Gridiron great was one of America’s best
“Pistol” Pete Pedro stopped playing football in the mid-1960s, but in the mind’s eye of many Lynn sports fans, he is still leaving tacklers in his wake at Manning Bowl. Pete wasn’t a big running back at 5-8, 160 pounds, but his combination of speed and strength made him a threat to score every time he touched the ball.
His son, Peter C. Pedro Jr., who himself starred in football at Lynn Classical and Albany State, said his father now enjoys a different kind of activity to stay in shape: “He chases his grandchildren around.”
Peter Jr. said he and siblings – brother, Ricky, and sisters, Mimi, Kristen and Helen — never felt pressure to live up to the athletic legend of their father.
“The pressure was never about being as great a player as he was,” Peter Jr. said. “The pressure was to try and be as great a person as he is.”
After a starry career at the former Lynn Trade, where he is generally acknowledged to be the greatest player in the history of the school, the legend of “Pistol” Pete Pedro grew, first at Trinidad Junior College in Colorado and then at West Texas State, where he finished second in the country in rushing and scoring as a sophomore, with 22 touchdowns and 132 points.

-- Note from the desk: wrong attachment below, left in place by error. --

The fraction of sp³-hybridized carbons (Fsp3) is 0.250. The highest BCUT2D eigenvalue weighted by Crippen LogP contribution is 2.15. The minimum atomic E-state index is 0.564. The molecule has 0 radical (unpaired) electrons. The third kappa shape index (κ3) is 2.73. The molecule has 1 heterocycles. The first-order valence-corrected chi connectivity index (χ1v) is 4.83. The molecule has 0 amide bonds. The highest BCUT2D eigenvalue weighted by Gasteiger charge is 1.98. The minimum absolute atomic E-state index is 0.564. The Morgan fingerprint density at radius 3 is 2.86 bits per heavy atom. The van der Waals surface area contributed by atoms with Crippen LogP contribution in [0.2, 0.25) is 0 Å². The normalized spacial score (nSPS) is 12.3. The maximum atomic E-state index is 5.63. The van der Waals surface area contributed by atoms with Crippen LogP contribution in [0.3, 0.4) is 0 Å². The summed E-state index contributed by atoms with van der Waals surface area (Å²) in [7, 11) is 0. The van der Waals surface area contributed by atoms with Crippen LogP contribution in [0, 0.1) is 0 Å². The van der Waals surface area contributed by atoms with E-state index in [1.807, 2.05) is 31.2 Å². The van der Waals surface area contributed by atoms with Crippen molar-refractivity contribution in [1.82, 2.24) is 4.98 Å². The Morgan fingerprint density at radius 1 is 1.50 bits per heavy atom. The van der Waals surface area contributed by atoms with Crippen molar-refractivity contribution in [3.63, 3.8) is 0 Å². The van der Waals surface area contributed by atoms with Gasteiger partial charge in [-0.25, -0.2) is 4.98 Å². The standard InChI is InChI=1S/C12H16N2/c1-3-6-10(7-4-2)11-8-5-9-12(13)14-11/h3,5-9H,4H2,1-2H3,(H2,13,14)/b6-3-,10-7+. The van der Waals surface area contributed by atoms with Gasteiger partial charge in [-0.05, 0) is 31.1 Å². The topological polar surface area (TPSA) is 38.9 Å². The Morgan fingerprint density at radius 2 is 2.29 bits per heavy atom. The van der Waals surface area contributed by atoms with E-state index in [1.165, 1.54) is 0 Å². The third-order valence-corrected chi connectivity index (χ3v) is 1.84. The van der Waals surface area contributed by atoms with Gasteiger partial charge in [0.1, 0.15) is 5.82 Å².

“My dad was grateful for the opportunities sports gave him,” said Peter Jr., a partner in an employee-benefits firm. “The first time he got a plane or train, it was because of football.”
The story of his duel with Preacher Pilot of New Mexico State was immortalized by Robert Creamer in Sports Illustrated in October 1962 and is still online at http://sportsillustrated.cnn.com /vault/article/magazine/MAG1147944/index.htm.
He had a taste of professional football on the taxi squad of the Boston Patriots before ending his career as a semi-pro player.
Peter Jr. said his father, who worked for the Lynn School Department, has always been humble about his accomplishments and pleased when people remember him.
“He relishes it,” Peter Jr. said. “He loves to be around people.”